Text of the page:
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Parliament: MP Numbers and Constituency Review

Volume 719: debated on Thursday 24 June 2010


Asked by

To ask Her Majesty’s Government what consultations they plan to hold with local authorities and the Boundaries Commissions on reducing the number of Members of Parliament and reviewing the size of parliamentary constituencies.

My Lords, Ministers are taking advice on the details of proposals, including on consultation, and, as I said in the House on 15 June, we will of course seek to frame the legislation in a way that ensures that the Boundary Commissions complete their task in a timely, fair and thorough way.

I thank my noble friend for that response. Will the Government assure us that when the Boundary Commissions consider this, they consider not only the electorate size but the geography and the local authority boundaries when reporting on the new constituencies? Will they also discuss thoroughly with the devolved Administrations any effect that the new boundaries for Westminster might have on, say, the Cardiff Assembly or the Edinburgh Parliament?

My Lords, my noble friend will know that the sole objective of this exercise is to bring greater fairness to our electoral regulations and equal weight to votes. He is right, of course, that common sense and a sense of history and of geography will have an influence on this, and we will consider the implications for Wales and the other nations and regions of this kingdom when we come forward with our proposals.

My Lords, the noble Lord, Lord Roberts of Llandudno, is quite right; local consultations, representations and involvement in boundary reviews, particularly this boundary review, are vital. The Liberal Democrats have always been proud of their commitment to local democracy. My question is: will this commitment survive? If promises such as the ones on VAT can so easily be shredded, how can the Minister convince the House that this commitment to local democracy will not be sacrificed in due course?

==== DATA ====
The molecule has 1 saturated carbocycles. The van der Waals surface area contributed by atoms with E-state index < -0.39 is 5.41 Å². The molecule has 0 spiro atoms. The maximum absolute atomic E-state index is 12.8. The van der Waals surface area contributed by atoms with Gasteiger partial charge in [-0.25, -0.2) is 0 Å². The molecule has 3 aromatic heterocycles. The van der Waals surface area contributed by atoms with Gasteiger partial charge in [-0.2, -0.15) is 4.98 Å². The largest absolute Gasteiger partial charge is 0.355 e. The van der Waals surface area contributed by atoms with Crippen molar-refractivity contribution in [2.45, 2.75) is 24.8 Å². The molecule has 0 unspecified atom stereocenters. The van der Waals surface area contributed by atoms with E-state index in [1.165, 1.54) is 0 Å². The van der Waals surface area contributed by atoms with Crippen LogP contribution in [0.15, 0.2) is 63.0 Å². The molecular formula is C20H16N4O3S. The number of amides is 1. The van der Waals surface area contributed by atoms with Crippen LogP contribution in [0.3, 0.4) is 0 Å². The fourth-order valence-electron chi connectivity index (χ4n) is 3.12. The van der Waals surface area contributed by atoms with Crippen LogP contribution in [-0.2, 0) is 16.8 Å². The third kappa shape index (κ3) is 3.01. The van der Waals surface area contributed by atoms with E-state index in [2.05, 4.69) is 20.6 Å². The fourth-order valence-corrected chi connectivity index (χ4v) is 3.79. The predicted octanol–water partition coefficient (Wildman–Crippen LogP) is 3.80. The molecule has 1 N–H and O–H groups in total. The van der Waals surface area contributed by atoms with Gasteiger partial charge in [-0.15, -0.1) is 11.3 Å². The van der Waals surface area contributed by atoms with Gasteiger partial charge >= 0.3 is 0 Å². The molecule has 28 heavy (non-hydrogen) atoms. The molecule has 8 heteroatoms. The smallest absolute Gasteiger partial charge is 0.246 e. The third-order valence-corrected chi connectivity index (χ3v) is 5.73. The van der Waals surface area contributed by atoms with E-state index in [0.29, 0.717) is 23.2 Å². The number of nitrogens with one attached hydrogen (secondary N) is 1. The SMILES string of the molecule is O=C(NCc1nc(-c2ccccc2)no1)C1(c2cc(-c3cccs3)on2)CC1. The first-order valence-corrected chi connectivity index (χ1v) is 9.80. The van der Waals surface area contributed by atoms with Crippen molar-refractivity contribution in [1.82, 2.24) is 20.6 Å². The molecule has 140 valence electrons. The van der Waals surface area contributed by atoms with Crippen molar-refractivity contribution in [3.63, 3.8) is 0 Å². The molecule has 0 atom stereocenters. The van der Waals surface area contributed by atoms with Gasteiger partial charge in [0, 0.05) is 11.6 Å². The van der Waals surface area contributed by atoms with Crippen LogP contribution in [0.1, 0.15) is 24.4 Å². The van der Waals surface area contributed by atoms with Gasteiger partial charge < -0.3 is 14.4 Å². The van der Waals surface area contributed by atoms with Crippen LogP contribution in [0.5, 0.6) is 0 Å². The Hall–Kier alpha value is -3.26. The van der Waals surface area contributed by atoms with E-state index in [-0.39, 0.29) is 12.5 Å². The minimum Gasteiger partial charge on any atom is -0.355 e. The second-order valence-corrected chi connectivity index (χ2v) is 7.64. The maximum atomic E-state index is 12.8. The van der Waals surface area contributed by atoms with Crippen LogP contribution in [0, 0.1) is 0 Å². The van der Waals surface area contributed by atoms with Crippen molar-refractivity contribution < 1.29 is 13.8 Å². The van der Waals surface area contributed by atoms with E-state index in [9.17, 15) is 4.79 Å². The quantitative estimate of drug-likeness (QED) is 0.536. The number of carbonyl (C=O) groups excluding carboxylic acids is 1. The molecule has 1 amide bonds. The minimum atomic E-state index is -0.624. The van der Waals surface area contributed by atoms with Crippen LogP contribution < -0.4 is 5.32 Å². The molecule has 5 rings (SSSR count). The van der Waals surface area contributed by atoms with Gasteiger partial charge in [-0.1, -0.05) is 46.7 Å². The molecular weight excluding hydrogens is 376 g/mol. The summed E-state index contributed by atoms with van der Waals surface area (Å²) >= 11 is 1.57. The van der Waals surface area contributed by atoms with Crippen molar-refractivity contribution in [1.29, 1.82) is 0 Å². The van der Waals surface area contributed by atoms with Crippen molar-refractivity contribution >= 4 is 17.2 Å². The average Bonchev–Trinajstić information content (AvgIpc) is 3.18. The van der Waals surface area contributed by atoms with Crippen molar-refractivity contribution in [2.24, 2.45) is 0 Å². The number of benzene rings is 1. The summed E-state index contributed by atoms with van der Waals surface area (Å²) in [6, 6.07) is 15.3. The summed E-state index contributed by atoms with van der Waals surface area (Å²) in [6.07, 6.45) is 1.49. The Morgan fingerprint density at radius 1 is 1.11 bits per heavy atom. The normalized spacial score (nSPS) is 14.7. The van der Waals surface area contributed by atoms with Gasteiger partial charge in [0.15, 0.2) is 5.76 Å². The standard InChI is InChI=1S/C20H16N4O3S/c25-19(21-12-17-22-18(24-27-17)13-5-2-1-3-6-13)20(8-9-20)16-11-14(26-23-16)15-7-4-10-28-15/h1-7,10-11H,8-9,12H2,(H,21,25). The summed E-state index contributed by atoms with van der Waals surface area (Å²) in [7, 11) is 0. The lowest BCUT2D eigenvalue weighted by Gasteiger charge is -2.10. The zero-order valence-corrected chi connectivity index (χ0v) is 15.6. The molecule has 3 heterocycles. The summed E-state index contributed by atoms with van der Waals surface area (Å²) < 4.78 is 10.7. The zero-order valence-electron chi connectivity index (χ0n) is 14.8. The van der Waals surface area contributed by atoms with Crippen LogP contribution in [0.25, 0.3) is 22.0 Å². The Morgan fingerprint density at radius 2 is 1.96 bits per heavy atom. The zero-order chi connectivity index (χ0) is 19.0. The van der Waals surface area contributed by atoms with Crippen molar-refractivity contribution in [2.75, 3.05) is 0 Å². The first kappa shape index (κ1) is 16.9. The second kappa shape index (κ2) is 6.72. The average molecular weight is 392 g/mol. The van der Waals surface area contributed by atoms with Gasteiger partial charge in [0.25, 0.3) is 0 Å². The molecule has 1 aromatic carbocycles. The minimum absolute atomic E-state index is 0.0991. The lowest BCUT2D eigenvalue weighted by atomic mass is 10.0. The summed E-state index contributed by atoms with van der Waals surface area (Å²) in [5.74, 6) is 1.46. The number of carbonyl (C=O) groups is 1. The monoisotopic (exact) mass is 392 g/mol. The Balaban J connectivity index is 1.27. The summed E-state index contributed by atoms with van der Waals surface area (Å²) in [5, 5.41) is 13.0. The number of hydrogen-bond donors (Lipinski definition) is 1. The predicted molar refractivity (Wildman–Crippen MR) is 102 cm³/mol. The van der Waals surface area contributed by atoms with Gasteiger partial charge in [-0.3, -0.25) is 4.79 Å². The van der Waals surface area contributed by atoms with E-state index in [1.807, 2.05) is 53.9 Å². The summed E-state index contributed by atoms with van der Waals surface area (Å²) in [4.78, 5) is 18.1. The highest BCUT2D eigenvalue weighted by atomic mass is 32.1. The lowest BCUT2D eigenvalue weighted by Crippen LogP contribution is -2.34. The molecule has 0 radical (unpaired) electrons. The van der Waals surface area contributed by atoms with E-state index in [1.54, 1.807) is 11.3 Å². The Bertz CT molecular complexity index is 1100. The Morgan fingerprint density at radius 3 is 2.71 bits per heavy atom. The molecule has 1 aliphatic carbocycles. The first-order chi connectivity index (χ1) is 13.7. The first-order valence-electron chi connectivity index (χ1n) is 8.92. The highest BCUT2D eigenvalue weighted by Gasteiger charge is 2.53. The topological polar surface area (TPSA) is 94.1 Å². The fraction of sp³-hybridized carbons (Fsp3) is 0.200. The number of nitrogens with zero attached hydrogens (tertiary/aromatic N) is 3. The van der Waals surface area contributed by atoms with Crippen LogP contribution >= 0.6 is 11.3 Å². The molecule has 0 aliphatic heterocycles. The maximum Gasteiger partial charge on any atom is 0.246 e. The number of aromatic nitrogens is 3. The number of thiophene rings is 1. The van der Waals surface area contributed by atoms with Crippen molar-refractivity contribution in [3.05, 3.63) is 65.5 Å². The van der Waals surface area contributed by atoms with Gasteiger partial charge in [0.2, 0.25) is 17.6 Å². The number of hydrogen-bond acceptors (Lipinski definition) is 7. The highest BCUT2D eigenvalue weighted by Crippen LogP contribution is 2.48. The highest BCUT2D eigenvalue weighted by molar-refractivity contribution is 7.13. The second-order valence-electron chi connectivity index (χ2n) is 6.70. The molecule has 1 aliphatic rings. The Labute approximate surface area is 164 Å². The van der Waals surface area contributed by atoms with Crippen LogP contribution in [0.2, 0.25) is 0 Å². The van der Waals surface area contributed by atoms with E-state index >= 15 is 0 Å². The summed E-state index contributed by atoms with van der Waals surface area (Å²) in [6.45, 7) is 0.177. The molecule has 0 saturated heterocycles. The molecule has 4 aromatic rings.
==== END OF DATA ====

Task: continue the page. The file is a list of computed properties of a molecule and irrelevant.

These proposals will strengthen local democracy and enhance the whole quality and culture of our democracy by giving fairer votes and votes of more equal weight.

My Lords, I congratulate the coalition Government on their plan to reduce the size of the other place in order to achieve economies, but will the Minister explain why they propose at the same time greatly to enlarge the size of this House at considerable cost, and in doing so, as he himself has pointed out, perhaps bring this House into some disrepute in the country?

My Lords, I could not agree more with my noble friend. If he comes to the debate next week, as I am sure he will, he will hear my noble friend Lord Strathclyde and me speaking at an appropriate length about how we think the numbers and the costs of this House could be radically reduced.

I suggest to the Minister, I hope without impertinence, that these proposals are spawned by cosmetic considerations and indeed by populism, and that it is utterly absurd to consider a reduction in the number of Members of the House of Commons to a lower level than at the time of the Great Reform Act when the population of this kingdom was only a third to a quarter of what it is now. Indeed, all that will be achieved is an enhanced distance between the ordinary voter and the ordinary representative, which cannot be good for democracy.